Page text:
Leaving aside the benefit for security, does mysqli prepared statements have any performance benefit?
As I understand it, the prepare stores the query in parsed form at the database server, and when doing execute, then only the data for any values are passed from script to database.
Direct benefit would be that the database only need to parse SQL once, and that less bytes (only the values) are sent on each query.
However, is this not only a benefit if the query is executed repeatedly inside the script, or does MySQL store the prepared statement between requests? If so, for how long?
Statements are linked to a connection, so as soon as the connection is terminated, the stored statements are freed (at least, that's my understanding. Someone can correct me if I'm wrong). As a result, prepared statements in any language tend to suffer a very slight performance decrease with single statements and a modest performance increase with very many repeated queries per connection.
Security is the real reason, though. As I like to put it: the difference in total time spent between a standard single query and a prepared single query will never be sufficient, over all the queries run on your server, to come within two orders of magnitude of the time it will take you to clean up one SQL Injection attack.
Prepared statements are slower unless you're using them as they're intended and you're running the same query multiple times with different parameters.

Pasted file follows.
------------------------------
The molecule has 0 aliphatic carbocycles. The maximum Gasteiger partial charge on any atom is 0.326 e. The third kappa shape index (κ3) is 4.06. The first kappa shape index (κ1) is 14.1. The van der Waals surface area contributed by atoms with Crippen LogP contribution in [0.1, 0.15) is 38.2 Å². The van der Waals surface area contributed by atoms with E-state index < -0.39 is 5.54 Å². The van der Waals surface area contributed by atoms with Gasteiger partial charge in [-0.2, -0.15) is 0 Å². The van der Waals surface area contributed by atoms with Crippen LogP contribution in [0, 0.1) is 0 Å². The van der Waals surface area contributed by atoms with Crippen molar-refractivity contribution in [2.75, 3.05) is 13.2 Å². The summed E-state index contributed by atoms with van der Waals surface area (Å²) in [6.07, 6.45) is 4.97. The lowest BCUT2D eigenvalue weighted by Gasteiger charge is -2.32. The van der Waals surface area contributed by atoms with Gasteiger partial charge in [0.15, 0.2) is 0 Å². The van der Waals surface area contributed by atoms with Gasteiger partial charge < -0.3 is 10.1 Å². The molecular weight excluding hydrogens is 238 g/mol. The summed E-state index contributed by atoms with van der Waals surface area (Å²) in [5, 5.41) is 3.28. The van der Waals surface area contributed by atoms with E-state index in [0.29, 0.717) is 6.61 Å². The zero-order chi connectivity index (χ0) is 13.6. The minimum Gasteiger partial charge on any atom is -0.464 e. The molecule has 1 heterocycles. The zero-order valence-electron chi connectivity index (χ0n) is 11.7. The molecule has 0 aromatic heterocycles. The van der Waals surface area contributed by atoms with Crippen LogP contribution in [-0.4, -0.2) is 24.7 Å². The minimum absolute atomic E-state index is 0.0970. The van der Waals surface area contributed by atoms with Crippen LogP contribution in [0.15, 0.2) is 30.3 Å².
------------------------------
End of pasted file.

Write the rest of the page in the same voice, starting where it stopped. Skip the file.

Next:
They only live in the connection. In fact, they only live as long as you reuse the same resource. Eg. If you prepare the same query twice, you will not reuse the first one. You need to hold on to that prepared statement.
There is some performance gain, if you're calling the same query multiple times. I'm not sure how many, but if you're calling hundreds or thousands of queries, it makes a difference. If you're looking to boost performance on write operations, a good trick is to use a transaction. Since indexes are only updated once the transaction is committed, rather than between each query, you can often gain a lot by this simple trick.
Thanks guys, that confirms my suspicion.
Regarding lifetime of how long MySQL store the prepared statement, will it survive across requests if using persistent connection, and is there then a way to check if already prepared?
I'm thinking of simple queries that are executed each time a script is called. I don't think it may apply in this case, but I'll keep the transaction trick in mind
It won't persist, because it creates a stmt object related to the prepared statement. There's no way (at least afaik) to retrieve this on subsequent requests.
Whether or not its a noticeable difference will be dependent on the environment.
You're right, of course, when it comes to speed. From what I've seen, not having your indexes right, not using efficient queries, using many queries to do something you could do with one: those are things that will really slow you down.
Every time I see this question, I have the sudden urge to shout: yes, they might impose a (very marginal) performance decrease, but you should use them none the less: security is more important than speed in my book, and this way, security is implied without you having to do anything about it.
Well the OP specifically wanted to discuss performance ignoring security benefits and prepared statements aren't the only way to secure your queries.
As for "using many queries to do something you could do with one" that's not always slower. This was something I firmly believed too until Czaries questioned my assumption here: http://www.sitepoint.com/forums/showpost.php?p=4498712&postcount=10
If you benchmark it, he's right.
I know he wants to wants discuss the performance, but from where I'm standing, performance also includes the hoops you'll have to jump when you have to escape manually. I just thought it should be said at least once
I know that, I wasn't trying to say one query is always more efficient, but there certainly are cases where that is true. You'll have to try and see for each case individually though.